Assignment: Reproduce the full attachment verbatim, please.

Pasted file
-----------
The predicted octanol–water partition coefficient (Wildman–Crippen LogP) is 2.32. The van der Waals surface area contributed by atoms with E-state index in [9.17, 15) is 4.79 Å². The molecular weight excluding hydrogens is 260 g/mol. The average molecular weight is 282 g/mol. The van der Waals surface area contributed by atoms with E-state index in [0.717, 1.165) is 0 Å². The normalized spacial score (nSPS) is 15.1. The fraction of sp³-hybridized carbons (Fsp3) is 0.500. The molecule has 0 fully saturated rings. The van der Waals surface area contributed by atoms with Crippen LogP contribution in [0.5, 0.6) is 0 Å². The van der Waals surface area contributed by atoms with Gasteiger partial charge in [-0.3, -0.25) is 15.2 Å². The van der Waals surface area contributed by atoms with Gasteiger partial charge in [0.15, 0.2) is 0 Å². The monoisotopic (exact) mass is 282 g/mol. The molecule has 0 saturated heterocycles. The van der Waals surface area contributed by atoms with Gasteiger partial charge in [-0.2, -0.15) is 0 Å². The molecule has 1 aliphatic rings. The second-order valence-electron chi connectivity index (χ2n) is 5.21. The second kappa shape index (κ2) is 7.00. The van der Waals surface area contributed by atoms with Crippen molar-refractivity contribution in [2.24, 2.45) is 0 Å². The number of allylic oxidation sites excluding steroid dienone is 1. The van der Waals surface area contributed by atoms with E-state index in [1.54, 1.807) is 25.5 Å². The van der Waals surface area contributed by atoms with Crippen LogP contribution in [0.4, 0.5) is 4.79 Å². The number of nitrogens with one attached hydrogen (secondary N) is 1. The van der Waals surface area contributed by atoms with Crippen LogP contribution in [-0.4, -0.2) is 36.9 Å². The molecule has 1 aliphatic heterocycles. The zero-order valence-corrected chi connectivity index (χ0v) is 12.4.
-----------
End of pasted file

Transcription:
The predicted octanol–water partition coefficient (Wildman–Crippen LogP) is 2.32. The van der Waals surface area contributed by atoms with E-state index in [9.17, 15) is 4.79 Å². The molecular weight excluding hydrogens is 260 g/mol. The average molecular weight is 282 g/mol. The van der Waals surface area contributed by atoms with E-state index in [0.717, 1.165) is 0 Å². The normalized spacial score (nSPS) is 15.1. The fraction of sp³-hybridized carbons (Fsp3) is 0.500. The molecule has 0 fully saturated rings. The van der Waals surface area contributed by atoms with Crippen LogP contribution in [0.5, 0.6) is 0 Å². The van der Waals surface area contributed by atoms with Gasteiger partial charge in [-0.3, -0.25) is 15.2 Å². The van der Waals surface area contributed by atoms with Gasteiger partial charge in [0.15, 0.2) is 0 Å². The monoisotopic (exact) mass is 282 g/mol. The molecule has 0 saturated heterocycles. The van der Waals surface area contributed by atoms with Gasteiger partial charge in [-0.2, -0.15) is 0 Å². The molecule has 1 aliphatic rings. The second-order valence-electron chi connectivity index (χ2n) is 5.21. The second kappa shape index (κ2) is 7.00. The van der Waals surface area contributed by atoms with Crippen molar-refractivity contribution in [2.24, 2.45) is 0 Å². The number of allylic oxidation sites excluding steroid dienone is 1. The van der Waals surface area contributed by atoms with E-state index in [1.54, 1.807) is 25.5 Å². The van der Waals surface area contributed by atoms with Crippen LogP contribution in [0.4, 0.5) is 4.79 Å². The number of nitrogens with one attached hydrogen (secondary N) is 1. The van der Waals surface area contributed by atoms with Crippen LogP contribution in [-0.4, -0.2) is 36.9 Å². The molecule has 1 aliphatic heterocycles. The zero-order valence-corrected chi connectivity index (χ0v) is 12.4.